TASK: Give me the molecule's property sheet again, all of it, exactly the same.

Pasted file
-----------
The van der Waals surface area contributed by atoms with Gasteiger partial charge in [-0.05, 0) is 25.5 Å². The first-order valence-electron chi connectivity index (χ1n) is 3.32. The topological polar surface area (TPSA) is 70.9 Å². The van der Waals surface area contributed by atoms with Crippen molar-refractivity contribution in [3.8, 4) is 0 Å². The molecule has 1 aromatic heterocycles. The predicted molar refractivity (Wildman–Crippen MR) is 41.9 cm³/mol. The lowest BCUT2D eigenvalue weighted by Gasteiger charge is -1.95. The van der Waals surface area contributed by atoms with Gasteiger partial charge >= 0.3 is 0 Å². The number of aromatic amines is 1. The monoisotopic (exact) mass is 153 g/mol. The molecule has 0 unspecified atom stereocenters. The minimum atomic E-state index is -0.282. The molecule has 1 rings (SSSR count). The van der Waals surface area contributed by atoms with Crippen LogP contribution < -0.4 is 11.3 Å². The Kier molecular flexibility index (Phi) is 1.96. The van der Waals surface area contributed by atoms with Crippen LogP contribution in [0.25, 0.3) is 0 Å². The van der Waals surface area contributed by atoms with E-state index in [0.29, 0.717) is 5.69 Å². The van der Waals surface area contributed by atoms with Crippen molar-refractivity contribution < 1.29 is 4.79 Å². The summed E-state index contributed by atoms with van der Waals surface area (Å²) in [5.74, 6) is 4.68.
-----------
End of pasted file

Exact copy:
The van der Waals surface area contributed by atoms with Gasteiger partial charge in [-0.05, 0) is 25.5 Å². The first-order valence-electron chi connectivity index (χ1n) is 3.32. The topological polar surface area (TPSA) is 70.9 Å². The van der Waals surface area contributed by atoms with Crippen molar-refractivity contribution in [3.8, 4) is 0 Å². The molecule has 1 aromatic heterocycles. The predicted molar refractivity (Wildman–Crippen MR) is 41.9 cm³/mol. The lowest BCUT2D eigenvalue weighted by Gasteiger charge is -1.95. The van der Waals surface area contributed by atoms with Gasteiger partial charge >= 0.3 is 0 Å². The number of aromatic amines is 1. The monoisotopic (exact) mass is 153 g/mol. The molecule has 0 unspecified atom stereocenters. The minimum atomic E-state index is -0.282. The molecule has 1 rings (SSSR count). The van der Waals surface area contributed by atoms with Crippen LogP contribution < -0.4 is 11.3 Å². The Kier molecular flexibility index (Phi) is 1.96. The van der Waals surface area contributed by atoms with Crippen LogP contribution in [0.25, 0.3) is 0 Å². The van der Waals surface area contributed by atoms with E-state index in [0.29, 0.717) is 5.69 Å². The van der Waals surface area contributed by atoms with Crippen molar-refractivity contribution < 1.29 is 4.79 Å². The summed E-state index contributed by atoms with van der Waals surface area (Å²) in [5.74, 6) is 4.68.